BY HANNAH LESTER
The Lee County Commission opted not to join the National Association of Counties “Investing in Alabama Counties” program during the commission meeting on Monday night.
The program was created to help counties figure out how to spend money allocated to them by the federal government.
Lee County has been allocated $32 million. The caveat is that the money has to be spent in specific ways — related to COVID-19 for one thing.
The county has been discussing the program for a few weeks — both county employees and a representative from the National Association of Counties spoke to the commission on the merits and downfalls of the program.
For more on the program, the federal money and stipulations, see: www.opelikaobserver.com/lee-county-to-receive-32-million-the-question-is-how-to-spend-it/.
The commission agreed unanimously, however, that they did not want to join the program.
“I don’t have any interest in it,” said District 4 Commissioner Robert Ham.
District 3 Commissioner Gary Long echoed his sentiments.
“I would like us to explore either a contractor coming in or hiring our own people to look at it,” Ham said.
Probate Judge Bill English said that while the program could be good in the long run, the county has not narrowed down the projects it wants to look at yet.
“Maybe we need to try to prioritize internal needs and external needs,” he said. “I’m going to ask the commissioners, y’all start thinking and if you think of a subject or an area that we need to try to focus on, let’s put twenty on the table and try to sift down and see which are y’all’s priorities.”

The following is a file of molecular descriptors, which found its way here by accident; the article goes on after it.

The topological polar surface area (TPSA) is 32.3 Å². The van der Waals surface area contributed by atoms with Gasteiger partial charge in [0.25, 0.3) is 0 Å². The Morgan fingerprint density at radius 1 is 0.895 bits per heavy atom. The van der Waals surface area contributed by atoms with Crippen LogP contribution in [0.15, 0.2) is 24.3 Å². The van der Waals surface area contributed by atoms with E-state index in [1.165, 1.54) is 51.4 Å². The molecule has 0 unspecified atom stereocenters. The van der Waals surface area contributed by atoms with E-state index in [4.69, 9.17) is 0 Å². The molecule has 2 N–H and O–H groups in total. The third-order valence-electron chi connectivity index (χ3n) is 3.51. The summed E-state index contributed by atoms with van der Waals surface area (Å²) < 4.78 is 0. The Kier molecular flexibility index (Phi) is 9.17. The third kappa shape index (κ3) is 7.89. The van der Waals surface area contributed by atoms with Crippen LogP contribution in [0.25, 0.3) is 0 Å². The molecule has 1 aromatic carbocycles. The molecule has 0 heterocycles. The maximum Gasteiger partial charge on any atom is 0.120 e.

District 2 Commissioner Sarah Brown said that she recommends starting with department heads and experts in the county and asking them what the needs are.
“There needs to be some policy decision made about prioritizing,” English said, given that there will be a lot of requests coming into the commission from organizations, people and businesses. “ … I think y’all need to start coming up with, what are the things you most want to see Lee County accomplish with this.”
County Administrator Roger Rendleman said that the county may need to hire employees to handle this process, though that expense would be covered by the federal money.
“I think this would be a great opportunity to promote from within because we’ve got some hard-working people in Lee County that have done some great things, so I think that’s something else we need to look at that as well,” said District 5 Commissioner Richard LaGrand.
Changes to Agenda Format
The Lee County Commission approved a change to the agenda format Monday night.
The previous format opened with a call to order, the introduction of elected officials and news media, public comment from citizens followed by establishing the quorum.
Now, however, the agenda will open with public comment from citizens, the introduction of elected officials and news media, awards and presentations and then an established quorum and call to order.
This change essentially means that everything before the call to order will not be included in the meeting minutes or live-streamed to the public.
“I think that [the change] would be a step in the right direction, to consolidate our meetings if nothing else,” Long said.
– The county accepted county levies for new ABC license types.